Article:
An experimental model for interpreting percutaneous penetration of oligonucleotides that incorporates the role of keratinocytes.J Invest Dermatol. 1998 Dec; 111(6):1166-71.JI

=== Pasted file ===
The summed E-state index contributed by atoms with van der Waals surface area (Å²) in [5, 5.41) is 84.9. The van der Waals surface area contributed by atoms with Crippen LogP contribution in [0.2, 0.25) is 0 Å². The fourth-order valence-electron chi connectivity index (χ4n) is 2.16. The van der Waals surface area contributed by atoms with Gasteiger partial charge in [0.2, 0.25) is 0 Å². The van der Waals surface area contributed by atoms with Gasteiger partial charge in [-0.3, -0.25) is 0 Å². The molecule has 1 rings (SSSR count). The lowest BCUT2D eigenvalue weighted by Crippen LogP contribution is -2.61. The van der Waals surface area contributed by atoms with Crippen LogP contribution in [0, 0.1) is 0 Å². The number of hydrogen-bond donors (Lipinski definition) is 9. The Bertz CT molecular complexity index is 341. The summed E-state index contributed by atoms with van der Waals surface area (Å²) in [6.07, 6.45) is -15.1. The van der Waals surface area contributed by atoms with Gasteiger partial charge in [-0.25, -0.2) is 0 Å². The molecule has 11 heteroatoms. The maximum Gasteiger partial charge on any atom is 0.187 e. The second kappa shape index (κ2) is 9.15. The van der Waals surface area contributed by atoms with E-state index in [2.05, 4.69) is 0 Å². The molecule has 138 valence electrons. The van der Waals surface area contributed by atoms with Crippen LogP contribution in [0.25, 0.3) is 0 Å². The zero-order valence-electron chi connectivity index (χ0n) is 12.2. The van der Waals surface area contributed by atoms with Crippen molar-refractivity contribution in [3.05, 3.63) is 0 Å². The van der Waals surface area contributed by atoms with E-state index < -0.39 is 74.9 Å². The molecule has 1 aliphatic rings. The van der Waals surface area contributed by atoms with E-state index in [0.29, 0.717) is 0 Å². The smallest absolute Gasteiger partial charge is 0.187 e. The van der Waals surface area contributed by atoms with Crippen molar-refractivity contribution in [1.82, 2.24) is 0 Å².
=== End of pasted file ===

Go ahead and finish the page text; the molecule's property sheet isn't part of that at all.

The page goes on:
Oligonucleotides have been extensively studied for their potential as therapeutic agents. Phosphorothioate oligonucleotides have been demonstrated to be particularly useful due to their stability against nucleases, their ability to be internalized by many cell types, and the ease with which they hybridize with target mRNA. These compounds have previously been delivered across the skin with the aid of iontophoresis. During transdermal delivery, the first viable cells exposed to the oligonucleotides are the keratinocytes. The purpose of this study was to determine the relationship between internalization of these compounds by keratinocytes and their transport across the skin. The in vitro uptake of 15 different fluorescently labeled phosphorothioate oligonucleotides into human keratinocytes was quantitatively measured with a fluorometer. Photomicrographs of keratinocytes indicate diffuse cytoplasmic and nuclear localization. The ability of these molecules to enter cells was linearly related to size. Cellular uptake data were inversely correlated with previously reported steady-state transport levels of oligonucleotides that had been transdermally delivered by iontophoresis across hairless mouse skin. Oligonucleotides that readily entered keratinocytes had a decreased ability to penetrate skin under iontophoretic conditions. The results indicate that oligonucleotide sequences may be designed for treating skin diseases (high uptake, low transport) or systemic disorders (low uptake, high transport).